sports drinks tea and coffee hot chocolate lemonade etc.


people talk a good game but if you have kids or on your own you need to have mental diversions

like a cool drink something different or you will crack up sooner than later.

ask anyone lost at sea how they liked the emergency biscuits and water after a few days you beat each

other just to taste blood its different emergency rations come in coconut and almond cookie flavor

saw dust depends on the company who makes them 2400 and 3600 calorie packs try eating that sh*t

for a couple of weeks the batteries in the emergency locator beacon start to look good.

and I almost forgot protein foam {firefighting} a 5 gallon can on board for emergency rations LMAO

go ahead try to live off the land in the best of times it is meager or same old crap different day

there are only so much squirrel and tree rat and snake before you start having nightmares about

fish and vegetables and fruit and those are seasonal.


I have eaten everything cat dog chicken crayfish fish of all kinds deer bear moose and most exotics

snakes rats big and small from nutria to cappa berra alligator crocodile frogs lizards turtles

some bugs goats pigs cattle different ones of those emu ostrich all kinds of eggs.

and I would have killed for a bowl of pinto beans and cornbread or some cold pickled beets or fresh

vegetables and regular chicken eggs or spices to make what i was eating worth a sh*t.

and the worst is lamb YUCK.


I cleaned and skinned them my self or with help if available now try working up a good appetite

after gutting something and hair on the meat many have but those that have not are in for some

real eye opening experience.

I have seen people kill each other for sh*t I would not use for firewood.


all these arm chair survivalist will be dead in a month because the secret is survival is not a skill

you can teach or learn from a book it takes experience and lessons learned the hard way

people can make fire from friction and the die in the ensuing wild fire food is all around and it

can look just like a poison cousin.

bees ants scorpions spiders and hornets wasps are not your friend and they hang out in the most bizarre

places in fruit trees back side of a tree is hollow and you walk by ground hornets you won't see them

spiders are as big as a match head to a nickle and will destroy your flesh and wither an arm.

and this is the U.S.A. not some exotic place there are many types of Caterpillar and other bugs

that will make you cry for your mama.


go ahead with your BOB and do ninja flips its one brown dog tick will make you so sick you will shoot

yourself LMAO

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Howdy neighbor! I live just up the road a bit from you in Tampa, and I'm an apartment prepper too.


What are you prepping for? This makes a difference in how/what you choose for your stores. I prep for hurricanes - specifically my goal is to be able to weather a Cat 5 hurricane, and 5 weeks of post hurricane chaos (no utilities, no law enforcement, no relief supplies from the government, etc). That means my gear is oriented towards staying put ("Bugging In"), with a backup plan of evacuating later if needed ("Bugging Out"). I have a pretty good sized apartment at the moment, but I will be moving to a newer/smaller place in a couple of months to save money. Maximum efficiency is the theme when you are trying to fit a lot of gear in a small place.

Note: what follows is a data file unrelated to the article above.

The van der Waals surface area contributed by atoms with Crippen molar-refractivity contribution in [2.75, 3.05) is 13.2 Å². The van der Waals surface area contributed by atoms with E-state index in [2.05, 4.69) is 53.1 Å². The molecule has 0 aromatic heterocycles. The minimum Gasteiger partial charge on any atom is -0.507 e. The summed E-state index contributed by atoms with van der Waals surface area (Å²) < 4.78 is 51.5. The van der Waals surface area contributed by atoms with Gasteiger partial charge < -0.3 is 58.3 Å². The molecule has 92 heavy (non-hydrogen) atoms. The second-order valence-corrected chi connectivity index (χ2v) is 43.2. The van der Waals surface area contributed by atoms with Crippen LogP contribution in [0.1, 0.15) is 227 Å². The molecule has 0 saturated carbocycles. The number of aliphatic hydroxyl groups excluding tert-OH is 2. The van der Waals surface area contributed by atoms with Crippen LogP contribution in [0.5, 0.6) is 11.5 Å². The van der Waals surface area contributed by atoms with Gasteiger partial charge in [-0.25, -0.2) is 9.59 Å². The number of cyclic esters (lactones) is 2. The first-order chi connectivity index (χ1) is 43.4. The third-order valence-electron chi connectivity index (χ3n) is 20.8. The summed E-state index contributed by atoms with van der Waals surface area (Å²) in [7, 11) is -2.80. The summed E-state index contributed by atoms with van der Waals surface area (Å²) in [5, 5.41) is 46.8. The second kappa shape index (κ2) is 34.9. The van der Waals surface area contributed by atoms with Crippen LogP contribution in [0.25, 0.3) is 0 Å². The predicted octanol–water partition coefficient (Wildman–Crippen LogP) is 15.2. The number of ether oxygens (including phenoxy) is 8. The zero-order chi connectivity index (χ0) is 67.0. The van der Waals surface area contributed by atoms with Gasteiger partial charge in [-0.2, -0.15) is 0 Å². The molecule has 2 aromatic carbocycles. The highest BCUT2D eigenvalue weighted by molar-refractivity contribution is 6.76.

Since I don't know what you're prepping for, or the specifics of your situation, I'll give you an example from my own personal situation. First, it's just me and the wife - no pets, no kids. We're both in our 40s, in average physical shape, and Army veterans. We live smack in the middle of urban Tampa, right along the border where several not-so-good neighborhoods bump up against each other, but in a pretty decent apartment complex. Our apartment building is a two story brick unit, and we are on the first floor.


With all of that in mind, I prioritized things with my 'Survive A Five' goal. First, the apartment itself. I had to decide if the building itself could actually protect us in a major hurricane. If the building won't hold up, then I need to change my plans to 'get the hell out ahead of the storm', right? It's brick, tucked in a corner of the complex on higher ground than the parking lots, has a earth berm and brick wall around it on two sides, and only one puny tree near by. After some research, I decided it will probably work just fine. I invested in some storm shields for my windows, and store them flat in the back of my supply closet. There are a few other minor things I can do to improve my shelter but as an apartment dweller you're really limited in that regard.


With shelter taken care of, I looked at the rest of what I need, and what is most important for my disaster planning. Water, food, sanitation, medical, communications, defense, and transport - in that order. Without clean water, in three days of Florida heat, you will be dangerously dehydrated and none of the rest of your gear is going to do you a bit of good. After water comes food, because you need calories to work, travel or fight. Sanitation is next up because without it you will quickly become ill from disease, and attract natural predators and/or vermin. Medical is only slightly less important than sanitation, as prevention is worth more than cure when your supplies/skills are limited. It is better to avoid getting sick or hurt than it is to treat an illness or injury. Communications is next up because you need to know about the big picture outside of the local disaster area (is there another hurricane coming, has the National Guard started operations in town yet, etc). This is also a big morale boost, being able to keep in touch with others when you need it. Defense is the classic 'guns vs looters' thing, but also something to deal with animals and vermin. Last, but still important, is a means of transportation. You may need to evacuate later, so you need a reliable means to do so.